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A Simple Grammar Question

spetsspets 214 replies22 threads Junior Member
edited October 2005 in College Admissions
Which of the following would be correct as far as the use of "myself" and "me" are concerned. (Also, sidenote: is the comma necessary?)

He understood the concept, whereas Ben and younger version of myself did not.

He understood the concept, whereas Ben and younger version of me did not.

Danke sehr!
edited October 2005
6 replies
Post edited by spets on
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Replies to: A Simple Grammar Question

  • CLeighDrieCLeighDrie 271 replies9 threads Junior Member
    The first one looks right to me, but I'm not 100% sure
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  • ilikenoodlesilikenoodles 158 replies10 threads Junior Member
    The sentence is grammatically ok as shown in the first version. The difference between myself and me in this case is mostly stylistic, and I think it's a bit better with "myself." Also, you might want a "the" in between "and" and "younger."
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  • spetsspets 214 replies22 threads Junior Member
    Haha, yes. The absence of "the" is merely a typo :)
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  • warblersrulewarblersrule 10195 replies175 threads Super Moderator
    The first sentence is NOT correct. "Myself" is a reflexive pronoun, and it should generally only be used if "I" comes before it in the sentence. :)

    Thus, the correct sentence is:
    He understood the concept, but Ben and the younger version of me did not.

    or

    He understood the concept, but Ben and the younger I did not.
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  • synsyn 272 replies17 threads Junior Member
    warblers is correct; if it helps, I'd just like to add some more info:

    Myself, like warblers said, is a reflexive pronoun. When the subject and the object of a sentence are the same, then the object must be in the reflexive case:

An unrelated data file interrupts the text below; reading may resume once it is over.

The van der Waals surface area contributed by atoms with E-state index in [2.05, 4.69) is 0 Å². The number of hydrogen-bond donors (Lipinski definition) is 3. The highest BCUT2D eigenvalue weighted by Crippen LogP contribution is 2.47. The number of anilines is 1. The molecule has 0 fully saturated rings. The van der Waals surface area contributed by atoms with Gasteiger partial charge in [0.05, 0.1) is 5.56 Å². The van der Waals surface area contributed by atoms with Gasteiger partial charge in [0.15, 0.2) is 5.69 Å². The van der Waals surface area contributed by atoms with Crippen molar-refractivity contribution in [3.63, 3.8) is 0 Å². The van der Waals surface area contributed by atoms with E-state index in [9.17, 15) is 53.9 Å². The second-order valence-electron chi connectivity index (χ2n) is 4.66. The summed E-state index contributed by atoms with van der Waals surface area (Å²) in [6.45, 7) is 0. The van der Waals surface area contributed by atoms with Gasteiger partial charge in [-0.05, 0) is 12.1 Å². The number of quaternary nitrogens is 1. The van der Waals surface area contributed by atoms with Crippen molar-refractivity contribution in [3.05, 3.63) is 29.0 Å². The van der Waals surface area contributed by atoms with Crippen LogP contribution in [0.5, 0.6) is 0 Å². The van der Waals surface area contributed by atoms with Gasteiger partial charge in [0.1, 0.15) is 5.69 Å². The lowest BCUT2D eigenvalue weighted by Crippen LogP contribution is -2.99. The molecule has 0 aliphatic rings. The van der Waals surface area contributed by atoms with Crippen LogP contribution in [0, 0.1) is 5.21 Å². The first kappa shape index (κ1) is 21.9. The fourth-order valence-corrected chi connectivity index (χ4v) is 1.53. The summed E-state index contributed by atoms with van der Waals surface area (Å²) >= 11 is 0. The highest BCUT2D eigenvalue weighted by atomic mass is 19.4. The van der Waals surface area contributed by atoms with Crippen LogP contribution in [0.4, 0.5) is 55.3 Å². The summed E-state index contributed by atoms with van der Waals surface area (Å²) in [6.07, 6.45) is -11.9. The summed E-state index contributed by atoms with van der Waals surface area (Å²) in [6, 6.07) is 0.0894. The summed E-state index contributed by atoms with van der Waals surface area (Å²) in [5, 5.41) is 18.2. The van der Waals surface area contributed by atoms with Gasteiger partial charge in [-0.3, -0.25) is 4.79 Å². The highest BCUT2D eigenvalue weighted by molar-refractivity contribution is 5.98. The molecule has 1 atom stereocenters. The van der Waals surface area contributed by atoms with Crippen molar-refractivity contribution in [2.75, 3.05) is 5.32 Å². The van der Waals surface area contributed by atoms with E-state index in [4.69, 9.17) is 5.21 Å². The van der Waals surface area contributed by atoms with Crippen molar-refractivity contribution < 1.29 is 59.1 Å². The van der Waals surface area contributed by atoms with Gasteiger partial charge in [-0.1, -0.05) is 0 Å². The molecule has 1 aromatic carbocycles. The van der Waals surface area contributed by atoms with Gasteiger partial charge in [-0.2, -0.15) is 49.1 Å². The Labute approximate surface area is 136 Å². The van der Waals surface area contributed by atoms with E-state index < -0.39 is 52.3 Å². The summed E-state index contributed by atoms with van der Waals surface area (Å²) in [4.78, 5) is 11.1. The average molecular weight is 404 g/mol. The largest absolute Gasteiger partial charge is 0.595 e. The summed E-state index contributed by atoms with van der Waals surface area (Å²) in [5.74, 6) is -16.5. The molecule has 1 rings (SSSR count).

I gave it to myself.
    I hit myself.
    You understand yourself.
    The dog chases itself.

    (Excuse the sentences.)

    It can also be used in the emphatic case:

    I myself read the book.
    I looked over it myself.

    A general rule of thumb is that if you don't have an object, or, if you do, and the object is different from the subject, then you shouldn't be using a reflexive pronoun (I'm disregarding the emphatic case).

    In this particular case, you are introducing a new clause, as you are using either the conjunction "whereas," or "but." A clause has its own subject and predicate.

    Ben and younger version of myself did not (understand the concept).

    Ben and you make up and the plural subject, and they should both be in the subjective case: I, you, he/she/it, we, you (pl.), they. This is what happens in warbler's example of "Ben and the younger I did not." However, in your example, you use the preposition "of," which requires the objective case:

    of me
    of you
    of him/her/it
    of us
    of you (pl.)
    of them
    (of whom—just for fun.)

    So, putting all of this together...

    You start with your main clause: "He understood the concept,"
    You introduce your subordinate clause with a conjunction, either "whereas," or "but."
    You start with your subject, understanding when to use the subjective or objective pronoun: "Ben and the younger version of me," or "Ben and the younger I."
    You complete your verb: "did not."

    Throughout all of this you realize that you aren't using the objective or emphatic case, and therefore you don't need to use a reflexive pronoun.

    So there are a lot of little things that go towards putting this sentence together. It's not exactly a simple grammar question if you disregard your ear and actually try and figure it all out :)

    If I got anything wrong, please correct me.
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  • spetsspets 214 replies22 threads Junior Member
    Wow, thanks fellas.
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